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Increment File Number


patgenn123
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Hi,

 

I want to be able to count the number of files in a folder(which I know how to do), but I want it to react to the addition of a new file added to the folder and execute the rest of the macro, but only if the folder is bigger than the number previuosly counted.

 

Example: The folder count is 100, but I move a new file making it 101 files. Execute the rest of the macro only if the file count gets larger.

 

Once the macro is executed, the new folder count is 101 and is based on this number afterwards.

 

Can anyone help me with this? I know it's pretty simple, but I am not finding out why I can't do it in the archives.

 

Pat

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  • 2 weeks later...

That's easy. I have a couple of routines that do similar things and depending on exactly what you are doing it may differ greatly as to which way works best.

 

Note: Using a file count is a quick way to indicate change unless there is a possability of a delete and new. Then things get a little more complex but not too difficult. I'll assume it's only going to be adding new files.

 

I would run the count on a schedule and write the number of files to the registry. This way the macro doesn't have to keep running. On first run I would create a list of files and stick them in a text file. Just append the var to a text file seperated by a CRLF (Carrige Return-Line Feed). When the count increases copy that file to a text var. Then repeat with folder and for each file name see if the var holding the entire text file contains your text. When it finds one that is not contained 'break' and use that to do whatever you like with that file name.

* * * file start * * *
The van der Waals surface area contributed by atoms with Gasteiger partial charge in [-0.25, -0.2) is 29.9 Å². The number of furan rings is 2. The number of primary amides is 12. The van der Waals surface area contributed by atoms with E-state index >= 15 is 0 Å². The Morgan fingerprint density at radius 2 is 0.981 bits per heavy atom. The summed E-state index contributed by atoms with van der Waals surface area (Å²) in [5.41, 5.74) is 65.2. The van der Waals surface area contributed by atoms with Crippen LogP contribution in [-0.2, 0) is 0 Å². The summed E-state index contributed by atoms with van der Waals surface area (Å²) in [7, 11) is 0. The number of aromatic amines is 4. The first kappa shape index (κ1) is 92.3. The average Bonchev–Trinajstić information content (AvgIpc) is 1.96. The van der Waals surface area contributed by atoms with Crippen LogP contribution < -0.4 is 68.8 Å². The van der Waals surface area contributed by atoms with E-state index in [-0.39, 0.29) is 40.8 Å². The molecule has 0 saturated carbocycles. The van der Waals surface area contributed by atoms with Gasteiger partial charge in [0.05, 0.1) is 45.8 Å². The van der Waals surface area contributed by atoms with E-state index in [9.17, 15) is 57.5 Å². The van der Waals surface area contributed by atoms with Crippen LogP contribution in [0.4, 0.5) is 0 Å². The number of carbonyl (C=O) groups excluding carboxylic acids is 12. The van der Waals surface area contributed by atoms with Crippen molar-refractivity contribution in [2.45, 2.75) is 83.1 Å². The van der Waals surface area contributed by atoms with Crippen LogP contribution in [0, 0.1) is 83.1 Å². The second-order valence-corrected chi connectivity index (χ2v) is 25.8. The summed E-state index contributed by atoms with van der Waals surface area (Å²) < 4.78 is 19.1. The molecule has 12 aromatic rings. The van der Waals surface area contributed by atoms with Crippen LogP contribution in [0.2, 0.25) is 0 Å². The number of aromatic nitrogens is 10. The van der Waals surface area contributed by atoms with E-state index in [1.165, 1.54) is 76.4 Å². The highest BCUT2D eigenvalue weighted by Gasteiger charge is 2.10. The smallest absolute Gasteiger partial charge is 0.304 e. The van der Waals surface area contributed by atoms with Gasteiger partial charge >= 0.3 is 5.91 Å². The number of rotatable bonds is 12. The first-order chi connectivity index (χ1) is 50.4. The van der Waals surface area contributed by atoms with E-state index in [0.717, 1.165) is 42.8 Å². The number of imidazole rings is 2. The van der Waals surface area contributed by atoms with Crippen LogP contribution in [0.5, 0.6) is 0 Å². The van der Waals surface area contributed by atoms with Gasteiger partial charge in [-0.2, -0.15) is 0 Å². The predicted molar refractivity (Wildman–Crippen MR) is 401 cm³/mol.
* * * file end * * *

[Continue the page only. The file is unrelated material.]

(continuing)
When you search thru the vars from that file you might want to append your search text with a CRLF. You see you could have two files 11.txt and 1.txt and you will find 1.txt in the accumulated var from file if there was a file before named 11.txt. To if you prepend your text you are using in the "contains" comparison with a CRLF and maybe even append you're sure not to muff it. Oh, you need to write a CRLF to the beginning of that file as well for this trick to work.

 

TO make your own CRLF see my webpage on it and steal my code.

http://bluepointdesign.com/macros/CRLF&TAB.htm

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Cory,

 

I really appreciate your response, but you might as well be speaking Chinese. I do not know what that all means except a few things. I truly appreciate your response. I guess there are many ways to slice this.

 

And yes, I am looking for an end all do all. If a file name is changed, perform the rest of the macro, If a file is added, perform the rest of the macro, if a file is deleted, perform the rest of the macro, If a file is created, perform the rest of the macro. In a nutshell, if there is any change at all, recognize it and perform the rest of the macro.

 

This is a little different from my original post, but I have not a clue on how to start even with the simple stuff.

 

The only problem is, I think I am getting way over my head. I wish I could have someone teach me this stuff. I learn by example. This is slowly sinking in, but not as fast as I want it to.

 

Help!

 

Pat

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If you’re just starting out it would take to long for me to teach you all the things for my solution. I have to be careful because I can easily get sucked into hours of forum help when I should be billing hours! <g> I have to go to LA today but I could help you a bit here and there. If you like we could set up a phone conversation as well. Sometimes these things are easier and quicker by phone. I’ll toss out a couple of random thoughts before I leave…

 

http://bluepointdesign.com/macros/CRLF&TAB.htm I would make use of the CRLF in my solution so read the blurb on my web page. I’ll explain more later.